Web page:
Honey Vanilla Bean Marshmallows

Oh hi, it’s me. I’m here. Did you think I forgot about my little blog? No, I didn’t forget. I’ve just had a difficult time making it a priority, but a friend asked me when I was going to post the recipe for marshmallows that I made a few weeks ago for a camping trip, so I figured that I should get my butt in gear.

The truth is, I don’t love marshmallows, but they are cool because many people only know them as the store-bought variety. I made chocolate marshmallows a few months ago and was looking for a reason to make vanilla ones. Our annual camping trip was coming up, and I thought that s’mores with homemade marshmallows would be fabulous. The marshmallows tasted great on their own, but didn’t hold up very well for s’mores. Instead of bubbling and toasting the way that store-bought ones do, they kind of just melted and dripped.  I’m not sure if this is true of ALL homemade marshmallows, or specific to my version.

I’ve been (very) slowly working my way through Peter Greweling’s Chocolates & Confections, so I decided to try his marshmallow recipe. He describes them simply as “marshmallows,” but I thought that the honey and vanilla bean flavors were fairly pronounced, so I describe them as “honey vanilla bean marshmallows.” All measurements are based on weight, so it is best to use a food scale. As Greweling does, I am listing both grams and ounces for each ingredient.


From Peter Greweling’s Chocolates and Confections (with a couple of my notes)


  • 40 g (1.5 oz) Gelatin
  • 230 g (8 oz) Water, cold (for hydration)
  • 680 g (24 oz) Sugar
  • 340 g (12 oz) Glucose syrup (I use light corn syrup)
  • 110 g (4 oz) Honey (The flavor really comes out, so don’t use a honey that you don’t like the flavor of!)
  • 110 g (4 oz) Invert sugar (I made my own using sugar and lemon juice. I don’t have the exact instructions, so you will have to Google it or buy it)
  • 170 g (6 oz) Water
  • 20 g (1 oz) Vanilla extract or 1 vanilla bean
  • 1:1 confectioner’s sugar/cornstarch blend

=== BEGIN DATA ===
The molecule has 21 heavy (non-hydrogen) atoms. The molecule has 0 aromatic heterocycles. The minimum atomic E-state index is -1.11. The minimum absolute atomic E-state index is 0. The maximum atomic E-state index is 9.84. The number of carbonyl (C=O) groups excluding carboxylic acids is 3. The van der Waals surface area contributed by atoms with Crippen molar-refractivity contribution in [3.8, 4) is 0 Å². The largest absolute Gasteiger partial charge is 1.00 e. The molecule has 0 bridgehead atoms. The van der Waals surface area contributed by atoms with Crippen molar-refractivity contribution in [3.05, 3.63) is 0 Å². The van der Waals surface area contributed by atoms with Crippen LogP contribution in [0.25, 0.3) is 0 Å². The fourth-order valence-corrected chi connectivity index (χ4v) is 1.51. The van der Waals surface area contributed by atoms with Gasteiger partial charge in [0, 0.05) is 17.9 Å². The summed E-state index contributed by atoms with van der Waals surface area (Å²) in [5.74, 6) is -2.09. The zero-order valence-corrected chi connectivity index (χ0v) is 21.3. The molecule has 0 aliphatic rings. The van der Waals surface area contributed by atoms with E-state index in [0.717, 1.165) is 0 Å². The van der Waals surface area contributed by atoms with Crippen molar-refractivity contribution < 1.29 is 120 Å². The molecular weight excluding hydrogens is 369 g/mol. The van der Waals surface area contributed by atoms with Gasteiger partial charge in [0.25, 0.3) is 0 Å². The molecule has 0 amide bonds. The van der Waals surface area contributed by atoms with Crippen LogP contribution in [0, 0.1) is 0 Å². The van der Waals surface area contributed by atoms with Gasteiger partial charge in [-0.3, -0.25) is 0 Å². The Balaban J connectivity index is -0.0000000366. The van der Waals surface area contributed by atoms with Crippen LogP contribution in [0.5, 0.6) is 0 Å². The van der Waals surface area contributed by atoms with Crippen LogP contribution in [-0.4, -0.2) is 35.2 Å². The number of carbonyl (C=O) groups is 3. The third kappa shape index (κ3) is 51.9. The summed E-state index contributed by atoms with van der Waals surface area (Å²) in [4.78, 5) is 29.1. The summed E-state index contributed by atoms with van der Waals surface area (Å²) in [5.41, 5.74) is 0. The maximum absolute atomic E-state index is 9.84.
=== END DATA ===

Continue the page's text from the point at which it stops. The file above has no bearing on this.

1. In a heat-proof bowl, add gelatin to cold water.
  2. Combine sugar, glucose syrup, honey, invert sugar, water, and (if using) vanilla bean (whole pod, sliced open with seeds scraped into the pot) in a heavy saucepan and cook to 122°C/252°F. (I use a digital candy thermometer). Remove vanilla bean pod.
  3. Pour mixture into the bowl of a stand mixer and allow it to cool to 100°C/212°F.
  4. While sugar mixture is cooling, place bowl of gelatin over simmering water until melted.
  5. Mix the gelatin into the sugar mixture. Whip on high speed for about 8 minutes, or until well aerated. It will greatly increase in volume. If using vanilla extract instead of vanilla bean, add at this time.
  6. Line a half sheet pan with oiled parchment paper. Don’t be shy about using oil. The marshmallow mixture is VERY sticky as it sets. It’s ok to use any pan that will give you the right depth for your marshmallows.
  7. Pour marshmallow mixture into the pan, and place another piece of oiled parchment paper on top of the marshmallow, oil side down. Flatten the top by hand until smooth and allow to set overnight.
  8. Combine equal parts cornstarch and confectioners’ sugar. Using a well-oiled chef’s knife (because most people I know do not own a guitar), slice marshmallow into pieces the size of your choice (mine were about 1.5 inches square).
  9. Toss each piece in the sugar/cornstarch mixture and then shake in a fine mesh sieve to remove excess powder.
  10. Enjoy!

Operation Homemade Snickers

When thinking about the next confectionery project to tackle, I am often overwhelmed by the possibilities. I am still such a newbie to the confectionery world that there are so many basic things that I have yet to make. Having people make requests is helpful in providing me with some direction, instead of having to agonize over the decision (and agonize, I do). Recently, my husband’s co-worker requested homemade dark chocolate Snickers bars. My husband thought that I would laugh at the request, finding it too complex and intense to handle. I, however, am not one to shy away from a culinary challenge. Many hours later, my back aches, my feet feel like they have daggers in them, I’m exhausted, and the kitchen is covered with splatters and smears of chocolate, but hey, look what I made!

Dark Chocolate "Snickers"

Freshly Coated Dark Chocolate "Snickers"